Earlier this week, I read an article stating that Alaska Governor Sarah Palin was poised to sign a bill requiring parental notification when minors receive abortions. It did not seem particularly newsworthy to me at the time – the law as it stands contains a judicial bypass provision, and the Court has ruled on both consent and notification. One part of the article struck me, however. In support of the act, a state legislator stated, “‘You want an aspirin, you want to go on a field trip, you need parental consent to do this. This is the only area, because of the constitutional struggle, that we come down to where the parent has no right . . . I so disagree with that.” I let the idea rest until later that evening when I encountered a piece that repeated the same phrase word for word. At that point, it occured to me that this is a talking point. Indeed, if you google the words “consent aspirin field trip abortion” you will see that this chestnut is frequently invoked in support of these laws. So, I devote this post to debunking the talking point with a point by point critique.
First, the legal points. While the legislator at least recognizes the “constitutional struggle,” the constitutional issue is rarely mentioned by others and almost never discussed. Legislators on these topics (and parents) may wish to believe that a person’s constitutional rights begin when that person reaches the age of majority. This is simply not true. Minors have a First Amendment right to engage in free speech. Minors have a Fourth Amendment right to be free of unreasonable searches on school grounds. The Supreme Court decided that since minors do possess Constitutional rights in these areas, it would be unfair and inconsistent to hold that minors do not have a right to privacy under the due process clause of the Fourteenth Amendment. Thus, the Supreme Court is merely being consistent in holding that minors possess the same consitutional freedoms as adults.
Now, some may say, “Yes, but this is different! This is an abortion!” Parents want to feel that their children will not be having sex and getting pregnant behind their backs. They’d like to know the facts, presumably to help. However, this does not mean that all parents want to help. Some children could be victims of child abuse and reasonably fear that their parents will abuse them physically or psychologically if they reveal their sexual activities. If the child is a victim of incest, the parent may also be the grandparent, and as horrific as that may be it does happen. The Court seemed to be sensitive to these factors when it ruled. Moreover, there is a wisdom in the Court’s decision that even anti-choice advocates should appreciate. If the Court had ruled that a parent had the unchecked ability to consent to an abortion, the necessary corollary to such a ruling would have been that a parent also had an unchecked right to require a minor to have an abortion. I’m sure that ruling would not be favorable to anyone.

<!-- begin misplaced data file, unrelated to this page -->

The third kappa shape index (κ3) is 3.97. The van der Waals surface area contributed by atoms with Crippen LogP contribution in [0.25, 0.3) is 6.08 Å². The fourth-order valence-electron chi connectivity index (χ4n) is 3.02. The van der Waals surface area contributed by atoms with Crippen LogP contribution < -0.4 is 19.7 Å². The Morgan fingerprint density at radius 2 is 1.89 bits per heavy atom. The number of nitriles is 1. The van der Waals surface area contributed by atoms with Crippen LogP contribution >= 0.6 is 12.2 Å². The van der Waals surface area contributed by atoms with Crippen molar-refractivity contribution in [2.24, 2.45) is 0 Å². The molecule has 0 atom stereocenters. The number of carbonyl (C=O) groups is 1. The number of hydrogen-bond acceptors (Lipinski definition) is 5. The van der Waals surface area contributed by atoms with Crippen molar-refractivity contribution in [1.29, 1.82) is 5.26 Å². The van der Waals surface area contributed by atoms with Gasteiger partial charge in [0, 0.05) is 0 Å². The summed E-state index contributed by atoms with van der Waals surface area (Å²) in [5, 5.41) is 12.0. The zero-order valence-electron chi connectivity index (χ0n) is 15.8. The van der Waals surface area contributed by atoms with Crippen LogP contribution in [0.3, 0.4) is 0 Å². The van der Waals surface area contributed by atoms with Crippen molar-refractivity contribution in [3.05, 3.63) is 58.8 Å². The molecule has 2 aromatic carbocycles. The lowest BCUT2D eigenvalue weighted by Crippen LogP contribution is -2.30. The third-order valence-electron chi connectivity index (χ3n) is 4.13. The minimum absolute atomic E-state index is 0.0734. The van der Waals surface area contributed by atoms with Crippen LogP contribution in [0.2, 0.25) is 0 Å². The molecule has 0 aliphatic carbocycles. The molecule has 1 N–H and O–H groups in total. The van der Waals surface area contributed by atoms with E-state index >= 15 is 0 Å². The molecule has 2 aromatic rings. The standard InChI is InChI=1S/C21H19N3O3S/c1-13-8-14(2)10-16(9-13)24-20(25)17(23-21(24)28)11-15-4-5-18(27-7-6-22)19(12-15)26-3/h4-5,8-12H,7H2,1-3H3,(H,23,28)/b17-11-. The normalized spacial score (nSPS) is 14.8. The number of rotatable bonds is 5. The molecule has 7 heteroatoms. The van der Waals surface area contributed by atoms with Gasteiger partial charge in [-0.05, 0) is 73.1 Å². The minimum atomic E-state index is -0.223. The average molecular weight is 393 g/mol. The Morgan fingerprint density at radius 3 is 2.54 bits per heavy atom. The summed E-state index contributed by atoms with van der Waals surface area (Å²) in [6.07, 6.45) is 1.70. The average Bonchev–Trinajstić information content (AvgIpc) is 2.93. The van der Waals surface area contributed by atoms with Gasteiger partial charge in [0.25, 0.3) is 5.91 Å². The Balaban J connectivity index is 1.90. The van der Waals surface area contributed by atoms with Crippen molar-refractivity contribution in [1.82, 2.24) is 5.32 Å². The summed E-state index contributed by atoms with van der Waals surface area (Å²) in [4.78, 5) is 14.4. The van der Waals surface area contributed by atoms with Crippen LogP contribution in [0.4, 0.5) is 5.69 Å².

Now, onto the non-legal arguments. First, a field trip is in no way similar factually or legally to abortion or contraception. A field trip is not a medical procedure of any type, so it’s a false analogy. Schools require children to get permission slips for field trips and sports and other activities so the school will not incur liability if a child is injured. It’s a way for the school to argue – “Hey, it’s not my fault your kid got hurt playing dodge ball – you knew the risks and you said ‘okay.'” There is no similar issue with respect to abortion. If a judge determines the minor is mature enough for the procedure, then that means she is mature enough to understand the risks and consent to them unaided by an adult. So, that is an entirely different issue.
Second, the aspirin argument seems closer because administering medicine has a medical component. However, the aspirin argument is not true – at least not totally true. While it is the case that parental consent is required for medical treatment of a minor in many states, nearly as many states will allow a minor of a certain age to consent to a medical procedure. In some states, a child can consent to general medical care – even surgical care – as young as age 14. (For a detailed report, see here.) If this is true, then why require the parental permission slip for the nurse’s office? The same reason the schools require parental consent prior to the field trip – to avoid liability. If little Karla or Khalil is allergic to aspirin, they don’t want to administer the medication without that knowledge. So, this assertion is also not what it seems.
In sum, the point is while this line is oft repeated, it is not fully accurate. As is frequently the case, there is more the matter once one scratches the surface beneath the soundbite.
–Nareissa L. Smith